Three months after the PDC conference and I’m finally catching up on the reading materials I collected in LA. One of the books I picked up was a copy of the Patterns and Practices Group’s A Guide to Claims Based Identity and Access Control. It turns out that this book just RTM’ed and is now available online in PDF and HTML formats.
This book is unique in the Microsoft world. You can find all kinds of books that scratch the surface of application and web service security. If you’re looking to dive deep and understand Claims-based identify and federated security, you were relegated to piecing bits of information from blogs, MSDN, and other sources – until this book arrived. The books takes a topic that is complex and difficult to comprehend and approaches it from the perspective of several personas: a security specialist, software architect, developer, and operations manager. While this is by no means an O’Reilly Heads-First style book, the persona approach, professional illustrations, simple metaphors, and meaningful examples go a long way towards making the material much more digestible.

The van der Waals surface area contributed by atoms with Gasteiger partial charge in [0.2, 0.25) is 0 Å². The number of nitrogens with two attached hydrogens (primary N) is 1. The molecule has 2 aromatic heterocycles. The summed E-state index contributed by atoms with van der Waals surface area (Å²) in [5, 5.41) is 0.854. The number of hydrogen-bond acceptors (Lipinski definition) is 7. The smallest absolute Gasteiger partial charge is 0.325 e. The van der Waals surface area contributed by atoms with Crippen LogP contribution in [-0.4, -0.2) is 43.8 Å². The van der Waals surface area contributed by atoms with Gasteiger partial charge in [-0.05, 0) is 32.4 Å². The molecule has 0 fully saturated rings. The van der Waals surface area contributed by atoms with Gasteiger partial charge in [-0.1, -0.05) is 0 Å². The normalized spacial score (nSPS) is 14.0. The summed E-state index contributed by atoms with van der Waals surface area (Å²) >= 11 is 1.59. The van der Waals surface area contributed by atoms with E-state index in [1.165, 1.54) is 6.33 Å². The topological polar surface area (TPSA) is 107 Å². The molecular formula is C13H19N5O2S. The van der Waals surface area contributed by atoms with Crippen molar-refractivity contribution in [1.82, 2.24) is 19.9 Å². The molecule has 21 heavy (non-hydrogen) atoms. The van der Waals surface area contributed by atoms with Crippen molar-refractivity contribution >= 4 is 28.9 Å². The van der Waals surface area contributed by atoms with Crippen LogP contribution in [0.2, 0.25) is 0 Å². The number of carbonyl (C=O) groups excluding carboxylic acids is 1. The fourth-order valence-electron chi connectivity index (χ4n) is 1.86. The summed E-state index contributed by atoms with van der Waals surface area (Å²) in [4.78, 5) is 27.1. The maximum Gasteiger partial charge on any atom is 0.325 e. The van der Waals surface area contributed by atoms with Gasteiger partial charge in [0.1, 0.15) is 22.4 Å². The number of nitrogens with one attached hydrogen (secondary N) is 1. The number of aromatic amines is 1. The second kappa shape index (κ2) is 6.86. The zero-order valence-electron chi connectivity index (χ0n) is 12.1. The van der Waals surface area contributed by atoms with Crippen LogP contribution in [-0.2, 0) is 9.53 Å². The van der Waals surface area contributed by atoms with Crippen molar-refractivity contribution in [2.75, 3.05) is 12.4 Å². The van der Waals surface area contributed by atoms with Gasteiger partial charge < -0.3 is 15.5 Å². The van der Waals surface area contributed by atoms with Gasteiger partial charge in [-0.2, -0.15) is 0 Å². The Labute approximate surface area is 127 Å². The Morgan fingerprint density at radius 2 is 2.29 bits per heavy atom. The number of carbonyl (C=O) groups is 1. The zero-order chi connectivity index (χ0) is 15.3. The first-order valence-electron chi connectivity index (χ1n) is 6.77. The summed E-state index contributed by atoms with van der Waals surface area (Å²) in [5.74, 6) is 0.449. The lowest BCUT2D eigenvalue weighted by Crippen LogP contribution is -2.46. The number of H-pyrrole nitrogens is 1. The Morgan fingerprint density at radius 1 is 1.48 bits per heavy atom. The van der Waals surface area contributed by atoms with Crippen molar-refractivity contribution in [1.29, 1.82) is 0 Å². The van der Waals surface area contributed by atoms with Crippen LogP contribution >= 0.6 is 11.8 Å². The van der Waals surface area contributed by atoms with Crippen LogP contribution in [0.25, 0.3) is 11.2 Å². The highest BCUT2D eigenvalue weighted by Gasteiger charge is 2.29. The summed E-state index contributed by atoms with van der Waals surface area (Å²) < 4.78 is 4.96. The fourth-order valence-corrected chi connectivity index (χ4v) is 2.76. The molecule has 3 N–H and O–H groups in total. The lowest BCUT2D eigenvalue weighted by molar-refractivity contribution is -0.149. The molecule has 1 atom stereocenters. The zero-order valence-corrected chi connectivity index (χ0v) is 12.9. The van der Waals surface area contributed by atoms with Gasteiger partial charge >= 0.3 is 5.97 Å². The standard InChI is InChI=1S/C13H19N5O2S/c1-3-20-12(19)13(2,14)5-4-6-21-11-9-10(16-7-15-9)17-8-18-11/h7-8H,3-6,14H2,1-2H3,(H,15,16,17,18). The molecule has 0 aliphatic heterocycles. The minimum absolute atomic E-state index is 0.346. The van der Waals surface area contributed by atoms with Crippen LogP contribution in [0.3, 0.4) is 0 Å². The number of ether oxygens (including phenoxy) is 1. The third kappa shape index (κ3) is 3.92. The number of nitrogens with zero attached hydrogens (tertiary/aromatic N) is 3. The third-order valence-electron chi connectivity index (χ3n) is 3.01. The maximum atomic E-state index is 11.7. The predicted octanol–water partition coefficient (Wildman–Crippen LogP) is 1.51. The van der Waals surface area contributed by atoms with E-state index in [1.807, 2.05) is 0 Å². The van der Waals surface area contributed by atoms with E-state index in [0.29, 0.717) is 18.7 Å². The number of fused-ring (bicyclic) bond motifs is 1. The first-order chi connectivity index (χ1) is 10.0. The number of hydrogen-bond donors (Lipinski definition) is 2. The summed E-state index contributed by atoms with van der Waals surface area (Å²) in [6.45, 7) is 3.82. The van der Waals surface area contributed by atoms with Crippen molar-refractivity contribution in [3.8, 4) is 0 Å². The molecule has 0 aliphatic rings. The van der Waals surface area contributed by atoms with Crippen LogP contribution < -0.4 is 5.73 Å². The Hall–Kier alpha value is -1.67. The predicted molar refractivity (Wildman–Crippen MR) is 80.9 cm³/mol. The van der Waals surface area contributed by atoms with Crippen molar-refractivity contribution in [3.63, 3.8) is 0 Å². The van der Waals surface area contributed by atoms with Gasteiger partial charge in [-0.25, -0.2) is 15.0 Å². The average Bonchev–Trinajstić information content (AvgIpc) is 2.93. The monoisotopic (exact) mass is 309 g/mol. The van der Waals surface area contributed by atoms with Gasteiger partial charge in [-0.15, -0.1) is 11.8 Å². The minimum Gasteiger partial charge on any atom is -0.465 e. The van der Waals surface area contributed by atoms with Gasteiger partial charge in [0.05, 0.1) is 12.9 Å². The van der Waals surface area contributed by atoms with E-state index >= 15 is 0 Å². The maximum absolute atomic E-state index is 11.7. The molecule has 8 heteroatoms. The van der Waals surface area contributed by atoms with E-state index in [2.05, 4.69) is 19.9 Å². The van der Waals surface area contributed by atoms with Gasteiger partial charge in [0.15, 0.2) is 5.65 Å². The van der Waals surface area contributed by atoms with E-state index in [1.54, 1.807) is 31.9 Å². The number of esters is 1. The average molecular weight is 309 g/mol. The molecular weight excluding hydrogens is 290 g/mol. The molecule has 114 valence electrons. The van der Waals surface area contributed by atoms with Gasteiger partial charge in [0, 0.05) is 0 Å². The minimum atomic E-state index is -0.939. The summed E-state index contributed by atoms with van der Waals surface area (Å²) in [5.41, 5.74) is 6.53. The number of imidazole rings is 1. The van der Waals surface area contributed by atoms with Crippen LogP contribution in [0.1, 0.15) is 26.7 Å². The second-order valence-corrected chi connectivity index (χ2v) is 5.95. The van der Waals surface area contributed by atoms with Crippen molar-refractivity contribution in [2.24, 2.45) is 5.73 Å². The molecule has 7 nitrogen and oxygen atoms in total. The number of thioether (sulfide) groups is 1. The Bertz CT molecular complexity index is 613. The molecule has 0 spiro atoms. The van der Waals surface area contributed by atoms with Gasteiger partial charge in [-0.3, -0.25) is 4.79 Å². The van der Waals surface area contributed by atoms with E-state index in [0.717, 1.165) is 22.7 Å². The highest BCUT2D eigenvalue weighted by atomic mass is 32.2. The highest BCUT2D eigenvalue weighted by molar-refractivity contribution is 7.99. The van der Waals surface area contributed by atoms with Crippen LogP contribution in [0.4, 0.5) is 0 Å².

After a basic introduction to claims and claims-based architectures, the book dives into 4 detailed examples.
- Claims-Based Single Sign On for the Web
- Federated Identity for Web Applications (including Azure)
- Federated Identity for Web Services
- Federated Identity with Multiple Partners
For each of these topics, the book provides a case study complete with diagrams, code snippets, and commentary from the technical personas. Complete source code is available on line as well for those who want to dive deep into the details.
I’m about three quarters of the way through the book now and have found the book to provide an excellent learning experience. It was humbling to find out how little I knew about how to establish claims based identity. On the other hand, as I look at some upcoming client work that is asking for claims based identity and the use of ADFS, I’m really glad that I’ve had the chance to work through this book and familiarize myself with the lay of the land prior to diving into the deep end.